When learners have found a word and related information that they wish to keep, they can record it in a database that they access by clicking on "Lexique Utilisateur" in the top left corner. This database is the e-quivalent of those little notebooks that language learners love so much to write their new words in, except that this is neater, contains more and richer information, and occupies much less of their time (since it can be assembled from the text, the concordances, or the dictionary on a copy-paste basis). This database can be viewed for all learners' entries or for just those of the current user, and can be downloaded for assembly into a personal glossary or lexicon which can be further assembled, edited, and sorted using Excel on the learner's machine.  Figure 2 shows an example of the database. In this case "Tom" has requested just his own entries, but with "Tout Voir" he can see the entries of all users of the site.

 

  

 

Figure 2  Electronic vocabulary notebook

 
So here is a website where students who want to read an extended French text can do so, and in addition listen along, see all instances of interesting words or phrases ever composed by the same author, look up words in a learner's dictionary, and keep a record of interesting findings. But are, one might ask, all of these interesting options mainly amusements, or is there any sign that learning will be aided by them in any interesting way?

 

3  Research base

 
It often seems that the development of computerized language learning materials is dominated by either commercial software companies or CALL hobbyists, who both have the complexities of ever changing technologies to keep up with which may limit their interest in the additional complexities of language acquisition (LA) research. Still, over the years CALL and LA research have come together on occasion, usually where acquisition scholars have undertaken studies with media implications or opined on the media implications of their other findings. These convergences will be outlined briefly categorized according to the main interactions offered on the Boule de Suif site. The main research of interest concerns lexical acquisition and handling, which is uncontroversially the beginning reader's major hurdle.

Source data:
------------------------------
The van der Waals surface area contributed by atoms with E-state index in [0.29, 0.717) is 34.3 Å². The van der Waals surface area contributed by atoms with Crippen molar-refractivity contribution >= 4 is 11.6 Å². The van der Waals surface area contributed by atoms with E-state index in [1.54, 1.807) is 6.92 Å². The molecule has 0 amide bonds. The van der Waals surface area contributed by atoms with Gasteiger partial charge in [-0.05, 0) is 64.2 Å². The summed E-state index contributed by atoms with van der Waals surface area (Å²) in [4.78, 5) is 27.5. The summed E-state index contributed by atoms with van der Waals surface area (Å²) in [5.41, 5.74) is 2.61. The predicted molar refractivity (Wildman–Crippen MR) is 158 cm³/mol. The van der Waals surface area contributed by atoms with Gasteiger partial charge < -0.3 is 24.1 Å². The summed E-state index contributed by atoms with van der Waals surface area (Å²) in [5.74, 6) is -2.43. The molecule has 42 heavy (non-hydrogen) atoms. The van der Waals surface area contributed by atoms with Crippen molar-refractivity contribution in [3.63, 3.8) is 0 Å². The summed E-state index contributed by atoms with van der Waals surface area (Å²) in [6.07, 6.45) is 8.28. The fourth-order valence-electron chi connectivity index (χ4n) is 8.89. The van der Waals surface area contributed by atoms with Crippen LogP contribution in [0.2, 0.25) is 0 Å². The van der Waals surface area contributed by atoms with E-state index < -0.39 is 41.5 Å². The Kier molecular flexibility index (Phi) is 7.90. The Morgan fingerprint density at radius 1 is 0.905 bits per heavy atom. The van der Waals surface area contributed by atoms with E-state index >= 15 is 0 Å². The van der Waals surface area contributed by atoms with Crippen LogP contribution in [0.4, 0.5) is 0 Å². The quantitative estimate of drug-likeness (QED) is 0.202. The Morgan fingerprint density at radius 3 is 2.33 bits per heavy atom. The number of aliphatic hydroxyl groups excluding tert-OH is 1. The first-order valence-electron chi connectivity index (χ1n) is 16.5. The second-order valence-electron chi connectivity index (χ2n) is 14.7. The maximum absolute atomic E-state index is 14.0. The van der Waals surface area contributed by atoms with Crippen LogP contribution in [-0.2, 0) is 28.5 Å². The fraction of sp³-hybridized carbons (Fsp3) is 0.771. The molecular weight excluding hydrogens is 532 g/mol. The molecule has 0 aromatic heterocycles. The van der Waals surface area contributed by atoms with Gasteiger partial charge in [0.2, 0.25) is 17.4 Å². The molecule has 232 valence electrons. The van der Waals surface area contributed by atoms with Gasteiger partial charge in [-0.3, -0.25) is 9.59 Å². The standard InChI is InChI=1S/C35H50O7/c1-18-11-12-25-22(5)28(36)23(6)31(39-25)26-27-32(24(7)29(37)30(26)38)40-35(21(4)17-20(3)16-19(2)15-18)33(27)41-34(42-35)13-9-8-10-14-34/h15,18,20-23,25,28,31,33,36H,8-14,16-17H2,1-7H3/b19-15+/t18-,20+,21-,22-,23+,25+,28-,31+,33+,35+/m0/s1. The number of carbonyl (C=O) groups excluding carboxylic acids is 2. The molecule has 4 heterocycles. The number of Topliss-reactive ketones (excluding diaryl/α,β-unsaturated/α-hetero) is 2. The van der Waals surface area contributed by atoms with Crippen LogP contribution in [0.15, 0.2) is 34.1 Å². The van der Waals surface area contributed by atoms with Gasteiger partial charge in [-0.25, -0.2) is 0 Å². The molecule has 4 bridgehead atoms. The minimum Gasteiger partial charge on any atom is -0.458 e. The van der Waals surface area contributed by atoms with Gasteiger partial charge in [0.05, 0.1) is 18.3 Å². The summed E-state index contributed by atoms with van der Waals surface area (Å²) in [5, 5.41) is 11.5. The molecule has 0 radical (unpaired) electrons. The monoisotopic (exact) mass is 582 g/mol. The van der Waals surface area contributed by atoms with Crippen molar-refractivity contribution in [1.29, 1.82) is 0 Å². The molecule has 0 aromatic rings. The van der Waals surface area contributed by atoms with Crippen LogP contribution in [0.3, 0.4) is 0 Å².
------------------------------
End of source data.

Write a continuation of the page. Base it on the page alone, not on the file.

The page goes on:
3.1  Listen and Read

 
Stanovich (1986) is one of the foremost investigators of first language (L1) reading problems. In his well known paper on Matthew Effects (1986) he ventured some remarks on the type of CALL  programs he thought might aid learners having difficulty learning to read. He cited some rather old software (Draper & Moeller, 1971, which is almost certainly not in existence any longer) which had produced very strong learning effects simply by giving learners the opportunity to click on words in a reading text and hear them spoken. The idea was that in the L1 situation, many words are not recognized in writing that are in fact known in speech. This would normally be the case less often in L2, where new words other than very high frequency items are more likely to be met in text before speech. Still, L2 research supports a strong role for reading and listening along. Lightbown (1992 ) looked into the acquisition of English of young Francophone New Brunswickers who had  not been provided with classroom instruction but instead had read and listened to cassettes of self selected materials at their own pace. The surprise finding was that learners (at least in the early stages of L2 acquisition) seem to gain as much from reading and listening as they do from being in a classroom. The irony of this finding is that it comes at a time when many schools are abandoning their facilities for listening to cassettes in favour of computer labs. Fortunately, new Internet technologies like streaming audio can make a listening lab out of any computer lab, and at the same time deliver additional advantages like on-line dictionaries.

 

3.2  Concordance

 
A major limitation on the instructional use of authentic texts is that learners apparently are much less able to infer the meanings of new words from context (Laufer & Sim, 1985; Haynes, 1983; Huckin, Haynes et Coady, 1991) than was once believed (e.g., by Smith, 1971; Goodman, 1976; Krashen, 1989, and their many followers). However, research by Cobb (1997; 1999 ) has shown that contextual inference can be substantially supported by multiplying the number of contexts available for a given word with the aid of a computer. The specific program which does this is called a concordance, which assembles all the contexts available for a given word or phrase throughout a text or corpus. The support for learning is thus: When several contexts are available, many of them will be opaque, but one or more of them is likely to have the mix of linguistic and semantic support that provides the learning conditions needed by a particular learner to build an initial stable representation for a new word. If learners can be persuaded to examine several contexts, they will make better inferences than if they merely examined one. In other words, we propose concordances as a means to computer-aided contextual inference. Another benefit to concordances is that beginners need to meet words in some frequency if they are to learn them (Zahar, Cobb, & Spada, in preparation), more frequently than is actually possible for to meet them without some artificial means of boosting the number of encounters.

 

3.3  Database